Successful Case History of a Novel Open-Hole Horizontal Well Completion in Saudi Arabia
- Khalid M. Al-Naimi (Saudi Aramco) | Byung Oh Lee (Saudi Aramco) | Saeid Mustafa El-Shourbagi (Saudi Aramco) | Shrihari Kishor Kelkar (Schlumberger) | Mansour Shaheen (Schlumberger Well Services) | Bryan Bruce Johnston (Packers Plus)
- Document ID
- Society of Petroleum Engineers
- SPE Asia Pacific Oil and Gas Conference and Exhibition, 20-22 October, Perth, Australia
- Publication Date
- Document Type
- Conference Paper
- 2008. Society of Petroleum Engineers
- 5.8.2 Shale Gas, 4.1.2 Separation and Treating, 1.14 Casing and Cementing, 1.8 Formation Damage, 5.6.11 Reservoir monitoring with permanent sensors, 2 Well Completion, 1.6 Drilling Operations, 3 Production and Well Operations, 5.8.7 Carbonate Reservoir, 3.2.4 Acidising, 1.10 Drilling Equipment, 1.6.6 Directional Drilling, 3.2.3 Hydraulic Fracturing Design, Implementation and Optimisation, 2.2.2 Perforating, 3.3.1 Production Logging, 2.5.2 Fracturing Materials (Fluids, Proppant), 4.1.5 Processing Equipment
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Horizontal completion technology has progressed dramatically over the last six years, with the latest technical barriers being eclipsed with open-hole technology. These completions have allowed multiple zones to be fractured and the benefits of utilizing open-hole horizontal completion technology have been well documented. The efficiencies and benefits of utilizing open-hole completion with mechanical isolation, has lead to the operational benefits of multiple fracturing operations being pumped in one continuous operation equating to time savings, more efficient fractures, faster cleanup and less safety hazards. Conventional methods of cementing a liner in place, perforating, fracturing and repeating the process for the number of stages required can be very time consuming with added expense of removing the frac plugs with coiled tubing after the operations have been completed.
When drilling a horizontal well, there are two preferred completion options. First, the horizontal section can be completed open-hole or with slotted/preperforated liner. In these completions effective stimulation along the horizontal wellbore is almost impossible. The second completion system, cased/perforated liner, requires cementing the production liner and running multiple isolation systems to effectively treat different sections of the wellbore. Multiple coiled tubing trips and multiple rigup and rig-down of the stimulation equipment is required. These multi-stage horizontal completions take weeks to complete at high costs and elevated risks. Ultimately, the high completion costs or the lack of production due to ineffective stimulation make many reservoirs uneconomical to exploit.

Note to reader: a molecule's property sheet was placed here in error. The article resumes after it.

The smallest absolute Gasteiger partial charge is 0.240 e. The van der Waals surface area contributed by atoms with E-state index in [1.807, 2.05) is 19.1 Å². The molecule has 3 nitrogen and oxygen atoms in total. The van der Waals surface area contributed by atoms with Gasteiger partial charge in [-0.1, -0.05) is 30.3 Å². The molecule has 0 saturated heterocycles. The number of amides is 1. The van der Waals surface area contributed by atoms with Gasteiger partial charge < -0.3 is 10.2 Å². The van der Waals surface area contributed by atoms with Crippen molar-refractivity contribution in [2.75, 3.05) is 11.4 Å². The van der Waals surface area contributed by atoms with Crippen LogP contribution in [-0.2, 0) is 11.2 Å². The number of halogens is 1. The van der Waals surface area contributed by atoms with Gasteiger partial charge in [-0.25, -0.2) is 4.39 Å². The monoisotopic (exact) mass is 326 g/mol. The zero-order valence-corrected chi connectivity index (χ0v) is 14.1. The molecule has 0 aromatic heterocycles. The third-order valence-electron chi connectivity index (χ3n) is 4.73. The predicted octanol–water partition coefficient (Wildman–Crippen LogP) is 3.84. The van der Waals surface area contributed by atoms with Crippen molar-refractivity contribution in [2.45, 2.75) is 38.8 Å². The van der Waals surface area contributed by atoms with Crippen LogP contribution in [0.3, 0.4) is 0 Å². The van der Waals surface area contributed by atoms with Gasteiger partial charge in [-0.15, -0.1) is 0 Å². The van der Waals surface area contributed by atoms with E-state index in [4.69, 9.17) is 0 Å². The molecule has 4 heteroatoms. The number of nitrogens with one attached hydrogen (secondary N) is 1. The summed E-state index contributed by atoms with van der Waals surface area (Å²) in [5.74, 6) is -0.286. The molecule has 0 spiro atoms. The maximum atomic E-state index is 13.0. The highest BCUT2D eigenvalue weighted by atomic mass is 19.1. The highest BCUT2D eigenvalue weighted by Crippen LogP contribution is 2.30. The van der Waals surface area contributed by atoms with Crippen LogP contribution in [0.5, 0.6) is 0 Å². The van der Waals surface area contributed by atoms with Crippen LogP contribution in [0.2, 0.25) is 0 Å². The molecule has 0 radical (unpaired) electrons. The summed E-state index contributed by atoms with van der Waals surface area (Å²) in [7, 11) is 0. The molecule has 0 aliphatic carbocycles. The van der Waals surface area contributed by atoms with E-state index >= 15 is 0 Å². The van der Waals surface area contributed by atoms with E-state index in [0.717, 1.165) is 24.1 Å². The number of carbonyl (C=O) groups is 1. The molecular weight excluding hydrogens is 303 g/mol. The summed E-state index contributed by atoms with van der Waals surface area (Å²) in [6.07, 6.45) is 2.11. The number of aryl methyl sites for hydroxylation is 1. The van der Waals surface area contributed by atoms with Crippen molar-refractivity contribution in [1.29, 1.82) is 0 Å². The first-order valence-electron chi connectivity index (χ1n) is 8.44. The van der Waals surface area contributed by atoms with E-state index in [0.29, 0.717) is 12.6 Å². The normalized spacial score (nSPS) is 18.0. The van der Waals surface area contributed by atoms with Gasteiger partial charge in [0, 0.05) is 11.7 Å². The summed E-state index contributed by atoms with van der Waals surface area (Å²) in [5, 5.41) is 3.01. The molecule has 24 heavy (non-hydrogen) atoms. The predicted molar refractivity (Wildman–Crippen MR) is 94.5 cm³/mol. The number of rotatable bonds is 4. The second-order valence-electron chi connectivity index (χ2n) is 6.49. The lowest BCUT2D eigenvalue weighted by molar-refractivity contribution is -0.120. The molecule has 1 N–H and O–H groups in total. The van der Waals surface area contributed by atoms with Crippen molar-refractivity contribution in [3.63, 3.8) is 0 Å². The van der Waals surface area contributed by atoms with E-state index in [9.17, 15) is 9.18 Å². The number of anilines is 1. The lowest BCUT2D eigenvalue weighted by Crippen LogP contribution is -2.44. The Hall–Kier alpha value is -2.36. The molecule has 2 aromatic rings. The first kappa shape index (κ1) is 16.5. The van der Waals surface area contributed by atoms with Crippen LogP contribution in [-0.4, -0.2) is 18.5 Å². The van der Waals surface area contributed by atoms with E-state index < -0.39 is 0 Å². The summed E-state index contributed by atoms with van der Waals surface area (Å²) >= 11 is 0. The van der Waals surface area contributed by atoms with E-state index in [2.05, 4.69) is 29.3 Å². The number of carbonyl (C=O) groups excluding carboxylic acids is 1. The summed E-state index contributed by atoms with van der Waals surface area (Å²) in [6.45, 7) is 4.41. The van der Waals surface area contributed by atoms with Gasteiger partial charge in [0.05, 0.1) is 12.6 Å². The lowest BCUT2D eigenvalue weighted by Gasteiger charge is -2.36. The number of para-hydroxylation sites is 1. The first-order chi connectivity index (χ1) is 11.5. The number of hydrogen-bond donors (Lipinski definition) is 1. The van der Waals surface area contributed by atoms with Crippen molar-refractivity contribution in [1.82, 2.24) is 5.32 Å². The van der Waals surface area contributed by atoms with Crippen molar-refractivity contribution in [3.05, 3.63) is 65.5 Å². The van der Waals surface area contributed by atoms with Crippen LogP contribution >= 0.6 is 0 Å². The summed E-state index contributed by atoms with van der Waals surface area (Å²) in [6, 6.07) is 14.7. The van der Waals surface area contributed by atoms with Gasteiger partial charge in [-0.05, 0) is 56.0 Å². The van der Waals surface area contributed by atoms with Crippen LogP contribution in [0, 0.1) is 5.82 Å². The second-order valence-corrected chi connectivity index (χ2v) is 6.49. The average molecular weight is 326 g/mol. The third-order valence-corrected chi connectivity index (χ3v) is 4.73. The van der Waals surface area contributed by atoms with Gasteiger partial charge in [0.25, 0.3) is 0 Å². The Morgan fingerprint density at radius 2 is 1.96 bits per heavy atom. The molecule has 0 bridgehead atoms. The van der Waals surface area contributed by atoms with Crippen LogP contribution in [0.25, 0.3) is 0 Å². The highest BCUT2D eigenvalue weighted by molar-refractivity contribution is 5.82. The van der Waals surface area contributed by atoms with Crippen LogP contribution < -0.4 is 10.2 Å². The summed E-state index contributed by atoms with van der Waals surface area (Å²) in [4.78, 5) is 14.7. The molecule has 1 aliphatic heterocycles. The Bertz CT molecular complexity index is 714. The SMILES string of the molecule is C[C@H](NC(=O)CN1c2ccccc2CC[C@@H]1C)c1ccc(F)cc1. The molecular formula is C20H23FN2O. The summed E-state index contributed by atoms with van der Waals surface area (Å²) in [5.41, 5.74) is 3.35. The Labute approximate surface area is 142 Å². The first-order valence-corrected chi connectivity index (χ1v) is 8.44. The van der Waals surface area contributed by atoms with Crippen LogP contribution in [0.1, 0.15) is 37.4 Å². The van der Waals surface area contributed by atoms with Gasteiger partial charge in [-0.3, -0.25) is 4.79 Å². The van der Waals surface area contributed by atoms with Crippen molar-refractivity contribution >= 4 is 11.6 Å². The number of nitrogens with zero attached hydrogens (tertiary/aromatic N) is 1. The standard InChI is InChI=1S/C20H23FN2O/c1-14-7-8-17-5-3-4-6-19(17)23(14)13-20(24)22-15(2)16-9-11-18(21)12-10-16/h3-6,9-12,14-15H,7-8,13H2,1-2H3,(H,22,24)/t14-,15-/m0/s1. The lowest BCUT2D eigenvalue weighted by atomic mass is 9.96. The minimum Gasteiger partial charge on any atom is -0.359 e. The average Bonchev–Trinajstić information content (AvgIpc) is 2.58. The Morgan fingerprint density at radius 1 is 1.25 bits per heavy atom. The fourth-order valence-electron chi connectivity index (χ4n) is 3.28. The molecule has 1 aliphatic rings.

This paper will discuss the new completion designed specifically for open-hole fracturing of both sandstone and carbonate reservoirs. This innovative, field proven system greatly increases the effectiveness of fracturing operations by segmenting the lateral and producing mechanical isolation points in the wellbore using the high performance open-hole packers. The system allows precision placement of fracturing fluids to maximize post-fracture productivity of the well. The completion system is run as part of an uncemented liner and spaced out based on the required number of stages. Once in place the packers are hydraulically set and fracturing treatments are pumped in separate stages but as a single continuous operation. By eliminating cementing requirements, natural fractures are undamaged and easily stimulated during pumping operations.
Over the last two decades many developments have enabled an accelerated growth in horizontal drilling. Current drilling technologies have pioneered these advancements to such an extent that drilling thousands of feet through a thinly bedded hydrocarbon reservoir is not a challenge anymore. While horizontal drilling has progressed over the last decade to become the field development method of choice, in many cases, there have been certain limiting technologies on the completion of horizontal wells that have proven to slow that growth. This is primarily the ability to effectively stimulate or fracture different intervals of the horizontal wellbore, particularly in reservoirs that are not naturally fractured. The use of limited entry and bullheading techniques provides little, if any, benefit compared to vertical wells. Post production analysis on the deliverability
of horizontal wells in reservoirs such as matrix, heterogeneous and non-conventional formations showed a direct correlation to the completion and stimulation methods employed and their shortcomings in horizontal applications. Thus, the additional economics required to drill a horizontal well was not justified by the equal to or slightly better production results compared to vertical wells.
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